Most of Chris’s clients are well off, and out of state. They hear about Chris from a friend, or a friend of a friend. Word of mouth brings them together, and thus, the relationship founded upon trust. No matter how well clients know the drill, they all look to Chris as the professional, the boss, and to Tommy as the key player, the MVP. The true respect Chris’s clients have for him stems from his mentality toward the hunt. It’s about the dogs. To watch them, to facilitate, to allow them to do what they are bred to do. His passion for the dogs motivates his work ethic in the field, fueling thorough and mindful practices so as to allow the dogs to perform to the best of their ability. Chris doesn’t charge for his time. Similar to his philosophies on the outdoors, Chris doesn’t go out to bring something of monetary value home. “You set a precedent, expectations that if ya’ don’t attain, yer outing becomes unfulfilling. I don’t want that”. His clients see that about him, and generously repay him in their own way.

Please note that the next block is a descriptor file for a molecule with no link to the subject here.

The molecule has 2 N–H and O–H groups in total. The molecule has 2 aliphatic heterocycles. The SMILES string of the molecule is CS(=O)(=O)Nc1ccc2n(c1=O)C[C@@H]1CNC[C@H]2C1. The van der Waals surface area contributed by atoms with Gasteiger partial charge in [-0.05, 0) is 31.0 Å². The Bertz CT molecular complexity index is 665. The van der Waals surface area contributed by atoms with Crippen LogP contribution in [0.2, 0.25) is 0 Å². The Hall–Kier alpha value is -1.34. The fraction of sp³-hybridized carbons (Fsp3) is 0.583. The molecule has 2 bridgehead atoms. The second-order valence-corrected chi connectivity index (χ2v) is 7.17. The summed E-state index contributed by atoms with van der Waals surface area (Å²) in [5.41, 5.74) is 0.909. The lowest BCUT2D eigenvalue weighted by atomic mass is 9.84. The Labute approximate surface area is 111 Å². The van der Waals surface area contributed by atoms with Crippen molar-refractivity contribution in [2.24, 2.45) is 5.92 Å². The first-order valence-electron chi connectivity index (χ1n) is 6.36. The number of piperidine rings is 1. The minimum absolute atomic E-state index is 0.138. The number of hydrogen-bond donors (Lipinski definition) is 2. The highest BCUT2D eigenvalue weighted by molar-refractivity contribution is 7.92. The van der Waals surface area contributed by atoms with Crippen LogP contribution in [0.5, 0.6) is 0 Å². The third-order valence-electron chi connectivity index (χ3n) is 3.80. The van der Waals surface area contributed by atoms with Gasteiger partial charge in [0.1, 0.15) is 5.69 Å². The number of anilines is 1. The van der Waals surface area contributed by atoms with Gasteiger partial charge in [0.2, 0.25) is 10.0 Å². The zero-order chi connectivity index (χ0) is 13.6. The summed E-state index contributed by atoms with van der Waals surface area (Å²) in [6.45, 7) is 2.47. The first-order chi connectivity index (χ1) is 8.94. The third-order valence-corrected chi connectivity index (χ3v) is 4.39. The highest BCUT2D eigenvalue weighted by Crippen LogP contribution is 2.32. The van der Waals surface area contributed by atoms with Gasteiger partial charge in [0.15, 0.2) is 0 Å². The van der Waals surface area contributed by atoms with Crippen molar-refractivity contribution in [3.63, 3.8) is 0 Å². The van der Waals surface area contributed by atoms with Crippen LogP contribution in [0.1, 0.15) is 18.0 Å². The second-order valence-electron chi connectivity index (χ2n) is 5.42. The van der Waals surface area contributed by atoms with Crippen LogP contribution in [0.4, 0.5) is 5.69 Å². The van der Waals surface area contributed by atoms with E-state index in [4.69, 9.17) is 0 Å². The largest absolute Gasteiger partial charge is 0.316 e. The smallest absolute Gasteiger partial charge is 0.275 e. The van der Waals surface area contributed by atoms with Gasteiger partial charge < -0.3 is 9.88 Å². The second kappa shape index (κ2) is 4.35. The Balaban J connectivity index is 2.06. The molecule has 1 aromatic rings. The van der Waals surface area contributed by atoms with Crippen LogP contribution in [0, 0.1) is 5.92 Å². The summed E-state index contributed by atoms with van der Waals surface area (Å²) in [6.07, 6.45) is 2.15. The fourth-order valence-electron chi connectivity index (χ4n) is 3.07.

“I’m sniffin’ but there ain’t no birds, boss” says Chris, personifying Tommy as he sweeps back and forth through the brush. Several hours later the cold has caught up with us, and the birds are nowhere to be found. “You guys all right to call it? At least head to the shack an’ warm up a bit?” There’s a small shack on the property where guests check in, guides hang out, and dogs wait their turn. The walls are covered with memorabilia: photos of dogs, antlers, photos of people with dogs, feathers, photos of dogs holding things. There’s a wood stove encircled by chairs. On the wall behind the wood stove hang a dozen or so brainteasers, all beautifully sculpted out of iron. We sit, boots off, feet perched near the stove. Chris hands us each a Heady Topper, “The Hero beer”.
SssstCrack, another beer opened, music to my ear. Voices are getting louder in the shack, stories looser. Chris turns to me, “beer’s loosenin’ them up, huh? Toppers goin’ to their heads.” We laugh. The hunters’ cooler is filled with PBRs but before they can crack them, Chris hands out the craft beer; a highly hopped, highly alcoholic IPA. They had never heard of it and were at first reluctant, preferring their usual. Much like the first shot with Tommy, the first sips are the learning period.